Scientists at the University of Massachusetts (UMass) Amherst’s Institute for Applied Life Sciences (IALS) say they have developed a technique to replicate bone tissue complexity and bone remodeling processes. They believe their work could help researchers further their study of bone biology and assist in improving development of drugs for osteoporosis.

The team published its study “Trabecular bone organoid model for studying the regulation of localized bone remodeling” in Science Advances.

“Trabecular bone maintains physiological homeostasis and consistent structure and mass through repeated cycles of bone remodeling by means of tightly localized regulation. The molecular and cellular processes that regulate localized bone remodeling are poorly understood because of a lack of relevant experimental models,” write the investigators.

“A tissue-engineered model is described here that reproduces bone tissue complexity and bone remodeling processes with high fidelity and control. An osteoid-inspired biomaterial—demineralized bone paper—directs osteoblasts to deposit structural mineralized bone tissue and subsequently acquire the resting-state bone lining cell phenotype. These cells activate and shift their secretory profile to induce osteoclastogenesis in response to chemical stimulation.”

“Quantitative spatial mapping of cellular activities in resting and activated bone surface coculture showed that the resting-state bone lining cell network actively directs localized bone remodeling by means of paracrine signaling and cell-to-cell contact. This model may facilitate further investigation of trabecular bone niche biology.”

Trabecular bone, or spongy bone, is a light, porous bone enclosing numerous large spaces that give a honeycombed or spongy appearance. Trabecular bones ace like shock absorbers for the body, transferring mechanical loads from the articular surface to the cortical bone. These bones have a lower calcium content and more marrow content compared to cortical bone. Trabecular bone density decreases with aging.

“Bone is a multifunctional tissue not only maintaining mechanical stability, but also regulating blood-forming and blood mineral content,” says Jungwoo Lee, a chemical engineer. “However, investigating bone-remodeling biology is challenging because this process occurs inside the bone cavity. Hard and opaque bone tissue is difficult to access, thus creating realistic bone tissue models outside of the body will advance our understanding of fundamental bone biology, as well as provide new opportunities to model disease progression and screening drug responses.”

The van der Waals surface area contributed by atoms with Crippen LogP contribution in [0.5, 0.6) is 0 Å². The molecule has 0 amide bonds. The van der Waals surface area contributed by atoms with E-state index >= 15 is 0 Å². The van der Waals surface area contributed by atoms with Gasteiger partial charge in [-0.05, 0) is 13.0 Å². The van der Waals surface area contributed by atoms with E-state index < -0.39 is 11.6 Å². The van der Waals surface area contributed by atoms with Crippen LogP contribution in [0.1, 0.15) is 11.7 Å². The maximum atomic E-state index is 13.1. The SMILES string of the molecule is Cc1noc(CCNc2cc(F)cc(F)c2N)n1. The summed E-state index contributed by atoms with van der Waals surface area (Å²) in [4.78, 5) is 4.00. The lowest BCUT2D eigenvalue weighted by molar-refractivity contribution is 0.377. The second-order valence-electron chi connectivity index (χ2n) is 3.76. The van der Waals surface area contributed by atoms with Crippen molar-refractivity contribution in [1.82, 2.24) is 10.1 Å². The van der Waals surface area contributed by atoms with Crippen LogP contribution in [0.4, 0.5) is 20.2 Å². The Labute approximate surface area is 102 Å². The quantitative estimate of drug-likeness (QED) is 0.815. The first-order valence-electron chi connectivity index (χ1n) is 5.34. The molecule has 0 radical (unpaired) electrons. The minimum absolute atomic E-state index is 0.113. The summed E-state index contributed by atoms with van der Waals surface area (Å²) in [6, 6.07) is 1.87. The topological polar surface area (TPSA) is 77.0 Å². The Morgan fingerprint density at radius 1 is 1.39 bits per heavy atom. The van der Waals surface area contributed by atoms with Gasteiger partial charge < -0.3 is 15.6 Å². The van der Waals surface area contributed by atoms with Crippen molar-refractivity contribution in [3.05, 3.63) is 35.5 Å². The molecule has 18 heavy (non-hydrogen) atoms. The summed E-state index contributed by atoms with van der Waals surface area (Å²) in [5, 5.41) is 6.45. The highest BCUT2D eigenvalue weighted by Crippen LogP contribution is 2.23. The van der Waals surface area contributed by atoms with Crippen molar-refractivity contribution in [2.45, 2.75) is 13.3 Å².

Bone remodeling is a lifelong process during which mature bone tissue is removed from the skeleton and new bone tissue is formed. These processes also control the replacement of bone after an injury and the micro-damage that occurs during normal daily activity. Bone development occurs in a layer-by-layer manner as first bone-forming cells deposit structural collagen that in turn mineralizes to become hard bone. This process is repeated to remodel and model bone tissue throughout life.

The UMass scientists took bovine bones from a local slaughterhouse, then cleaned and cut them into small chunks that they demineralized in a chemical process. To reproduce the bone-remodeling process, the team developed a novel biomaterial, demineralized bone paper, that mimics the dense structural matrix with thin sections of demineralized bovine compact bone. This material has a controlled thickness and surface area. It is mechanically durable and semitransparent, as well.

The demineralized bone paper supports the processes of osteoblasts and osteoclasts, which are cells that exclusively reside and function on the bone surface. Osteoclasts are responsible for aged bone resorption, and osteoblasts are responsible for new bone formation.

The bone paper serves as a functional template on which osteoblasts rapidly deposit structural minerals, guided by lamellar structure of the dense collagen, and form osteoid bone having a depth similar to that seen in a live organism, explains Lee, who adds that the material’s semitransparency makes it possible to monitor ongoing cellular processes with fluorescent microscopy, and it is thin but durable enough to be handled easily.

Bone paper can be produced in large quantities; the team was able to produce more than 5,000 pieces from one bovine femur.

Yongkuk Park, a chemical engineering grad student and the first author, says the trabecular bone model could be humanized for translational research by replacing bovine bones. Humanized trabecular bone models could improve the predictive power of pre-clinical studies and shorten the screening period for osteoporosis drugs. It could also help researchers facilitate the future study of numerous aspects of bone biology, adds Park.